Wally the Wallaby
The story of Wally starts in a remote part of the Australian outback. As a youngster, playing with all the other joeys, Wally always felt he was a little bit different.
He was born with a slightly smaller, stumpy tail, which allowed him to vertically jump a bit higher, side step around the other joeys with ease and even do diving tackles. He loved playing sport with his friends, dressed in the yellow t-shirt and green shorts his mum gave him. He had a passion for the competition and solidarity that the boisterous wallaby games provided, but he also had great respect for all his friends, and he was always the first to offer a helping hand (sorry paw) to any of them that may have taken a tumble. The older does and bucks always explained that discipline and integrity were the most important traits required to be a great leader of the mob and Wally embraced the learning’s from his elders whenever he could. He would sit and listen to the all the stories of the past wallabies and respect their history.
He was quite the character within his mob with his larrikin sense of fun. Whenever the other wallabies old and young would see him they would greet him with a special symbol with their paws. Placing both paws together, they would form the letter W and say ‘How you going Wally’.
But like all young Aussies, Wally had a desire to travel, and after talking with his family and friends, he packed his bags one day and headed east, saying farewell to the outback and hello to the big city. He wanted to find new friends and inspire a whole new community with the values he had been brought up with of Integrity, Passion, Solidarity, Discipline and Respect.
While he was hoping through the streets of Sydney, amazed at all the new sensory delights, he heard a bellowing chant, “Go Wallabies”. ‘Are they saying hello to me’ he thought. Thousands of people were cheering for a game being played between two great teams.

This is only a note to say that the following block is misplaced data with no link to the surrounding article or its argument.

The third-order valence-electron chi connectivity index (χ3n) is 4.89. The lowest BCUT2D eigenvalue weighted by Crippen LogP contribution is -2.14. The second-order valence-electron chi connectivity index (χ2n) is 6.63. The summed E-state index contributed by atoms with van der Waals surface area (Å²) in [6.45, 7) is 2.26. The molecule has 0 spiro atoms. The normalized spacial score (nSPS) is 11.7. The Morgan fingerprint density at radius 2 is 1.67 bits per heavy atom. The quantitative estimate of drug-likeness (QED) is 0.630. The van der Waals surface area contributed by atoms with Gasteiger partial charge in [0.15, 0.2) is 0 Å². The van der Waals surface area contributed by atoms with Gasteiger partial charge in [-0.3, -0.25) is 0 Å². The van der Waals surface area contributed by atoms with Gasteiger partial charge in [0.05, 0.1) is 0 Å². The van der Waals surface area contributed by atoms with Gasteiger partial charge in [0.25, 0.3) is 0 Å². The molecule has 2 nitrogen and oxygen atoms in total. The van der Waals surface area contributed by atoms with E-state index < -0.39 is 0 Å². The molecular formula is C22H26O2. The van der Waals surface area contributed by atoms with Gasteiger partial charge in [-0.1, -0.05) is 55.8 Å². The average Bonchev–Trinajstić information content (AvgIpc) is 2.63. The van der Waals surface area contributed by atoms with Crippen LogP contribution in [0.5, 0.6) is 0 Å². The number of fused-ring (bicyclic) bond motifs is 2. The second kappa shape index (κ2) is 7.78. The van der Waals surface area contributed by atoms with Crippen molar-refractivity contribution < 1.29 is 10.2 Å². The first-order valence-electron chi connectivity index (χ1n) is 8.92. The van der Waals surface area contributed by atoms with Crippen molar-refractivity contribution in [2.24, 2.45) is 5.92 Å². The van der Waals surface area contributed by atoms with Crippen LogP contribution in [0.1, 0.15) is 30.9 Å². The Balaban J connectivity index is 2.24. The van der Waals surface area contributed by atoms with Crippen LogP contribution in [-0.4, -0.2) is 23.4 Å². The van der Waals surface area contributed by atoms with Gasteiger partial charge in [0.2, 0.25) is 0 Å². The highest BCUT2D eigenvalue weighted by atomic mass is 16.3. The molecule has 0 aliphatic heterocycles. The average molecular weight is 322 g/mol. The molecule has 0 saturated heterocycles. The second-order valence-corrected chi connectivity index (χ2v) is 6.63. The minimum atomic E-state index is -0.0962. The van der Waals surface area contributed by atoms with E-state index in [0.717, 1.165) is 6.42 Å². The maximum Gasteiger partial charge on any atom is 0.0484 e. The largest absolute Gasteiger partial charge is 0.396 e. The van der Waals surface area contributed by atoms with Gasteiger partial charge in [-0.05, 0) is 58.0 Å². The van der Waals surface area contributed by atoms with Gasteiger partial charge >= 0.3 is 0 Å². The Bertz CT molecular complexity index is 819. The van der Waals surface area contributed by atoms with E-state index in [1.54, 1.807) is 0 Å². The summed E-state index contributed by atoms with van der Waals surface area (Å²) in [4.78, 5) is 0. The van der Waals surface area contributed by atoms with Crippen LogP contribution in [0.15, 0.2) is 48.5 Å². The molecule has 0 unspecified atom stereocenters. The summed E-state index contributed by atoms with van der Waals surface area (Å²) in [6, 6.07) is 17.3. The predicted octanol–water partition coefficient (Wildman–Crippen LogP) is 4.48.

’Go Wallabies’ was deafening and Wally realised that the players wearing the gold jerseys and green shorts were actually called ’The Wallabies’. They ran, they tackled and they jumped...just like his mates back home and when the final whistle blew to signify the end of the game, these players called The Wallabies went and shook hands with the players in black, they laughed and chatted and had obvious respect for these men they had played against.
‘What a wonderful game, what is it?’, Wally asked no one in particular. One of the players heading towards Wally stopped, he looked like the youngest guy on the team. “This is Rugby Union little mate, the greatest sport of all...” “I love it”, replied Wally. The next day Wally signed up for a team close to where he was living, joining all the other boys and girls on the field. He immediately made new friends and it was soon obvious to his new team mates and coach that Wally possessed a great understanding and respect for the sport, and he could jump and side step and tackle. Wally had found his new passion!
Rugby Union lived by the same values as he did. He helps new players and teaches them the values of great sportsmanship, teamwork, passion and discipline. Sometimes scoring tries and always helping his team mates, he is easily recognisable with his stumpy tail, faux-hawk hair and bright nose. At the end of every match, win, lose or draw, he is the first to greet the opposition, have a chat, congratulate or commiserate. He never forgets the learning’s from his elders in the Wallaby community, always maintain integrity and respect. Wally is also the biggest Wallaby fan. He organises for his team mates and friends to watch all the matches and cheer the team on. He knows all the Wallaby players and always befriends the youngest in the squad.
He is invited on the overseas tours, and the rest of the team laugh whenever they tell the youngest team member he has to look after Wally. Usually however, it’s Wally, looking after the player, teaching him the values and the importance of being a Wallaby. The mateship required to ‘protect’ Wally against unforeseen pranks, which Wally often helps orchestrate, because he never gets tired of having a bit of fun. Wally reminds the players of the great responsibility they have to the nation and former players, the honour of wearing the gold jersey and uphold the great Australian tradition.
Always give your best, working hard, rise above adversary and respect your opposition.
You can’t miss Wally at a test match or at the Rugby Sevens cheering on the men and women who proudly represent our nation. He’s always on the sideline and is as passionate as they come. When the attack is on or the final whistle blows, he’s leading the fans in the chant ’Go Wallabies’ with the two-hand salute, thumbs together forming a ’W’. He represents the future of Rugby Australia, uniting and inspiring all of the nation.
He is Wally!